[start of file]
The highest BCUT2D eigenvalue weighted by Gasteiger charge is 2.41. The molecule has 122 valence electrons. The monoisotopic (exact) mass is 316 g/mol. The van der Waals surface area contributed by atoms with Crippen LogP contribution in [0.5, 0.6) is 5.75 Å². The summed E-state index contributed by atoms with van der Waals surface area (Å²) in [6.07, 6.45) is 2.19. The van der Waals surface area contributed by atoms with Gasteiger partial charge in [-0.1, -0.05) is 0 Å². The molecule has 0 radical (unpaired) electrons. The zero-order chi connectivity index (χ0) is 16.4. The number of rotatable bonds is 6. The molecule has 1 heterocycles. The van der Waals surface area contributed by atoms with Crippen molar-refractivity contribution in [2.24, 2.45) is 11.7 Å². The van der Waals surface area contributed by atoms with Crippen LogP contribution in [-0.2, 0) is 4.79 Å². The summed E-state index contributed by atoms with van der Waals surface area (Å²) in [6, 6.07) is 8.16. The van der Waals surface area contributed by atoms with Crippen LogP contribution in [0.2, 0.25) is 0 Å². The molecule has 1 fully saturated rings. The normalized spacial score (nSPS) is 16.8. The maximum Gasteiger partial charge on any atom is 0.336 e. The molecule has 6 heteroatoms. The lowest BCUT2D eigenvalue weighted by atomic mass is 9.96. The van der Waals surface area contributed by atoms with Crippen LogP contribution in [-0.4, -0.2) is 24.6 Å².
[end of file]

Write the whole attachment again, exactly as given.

The highest BCUT2D eigenvalue weighted by Gasteiger charge is 2.41. The molecule has 122 valence electrons. The monoisotopic (exact) mass is 316 g/mol. The van der Waals surface area contributed by atoms with Crippen LogP contribution in [0.5, 0.6) is 5.75 Å². The summed E-state index contributed by atoms with van der Waals surface area (Å²) in [6.07, 6.45) is 2.19. The van der Waals surface area contributed by atoms with Gasteiger partial charge in [-0.1, -0.05) is 0 Å². The molecule has 0 radical (unpaired) electrons. The zero-order chi connectivity index (χ0) is 16.4. The number of rotatable bonds is 6. The molecule has 1 heterocycles. The van der Waals surface area contributed by atoms with Crippen molar-refractivity contribution in [2.24, 2.45) is 11.7 Å². The van der Waals surface area contributed by atoms with Crippen LogP contribution in [-0.2, 0) is 4.79 Å². The summed E-state index contributed by atoms with van der Waals surface area (Å²) in [6, 6.07) is 8.16. The van der Waals surface area contributed by atoms with Crippen LogP contribution in [0.2, 0.25) is 0 Å². The molecule has 1 fully saturated rings. The normalized spacial score (nSPS) is 16.8. The maximum Gasteiger partial charge on any atom is 0.336 e. The molecule has 6 heteroatoms. The lowest BCUT2D eigenvalue weighted by atomic mass is 9.96. The van der Waals surface area contributed by atoms with Crippen LogP contribution in [-0.4, -0.2) is 24.6 Å².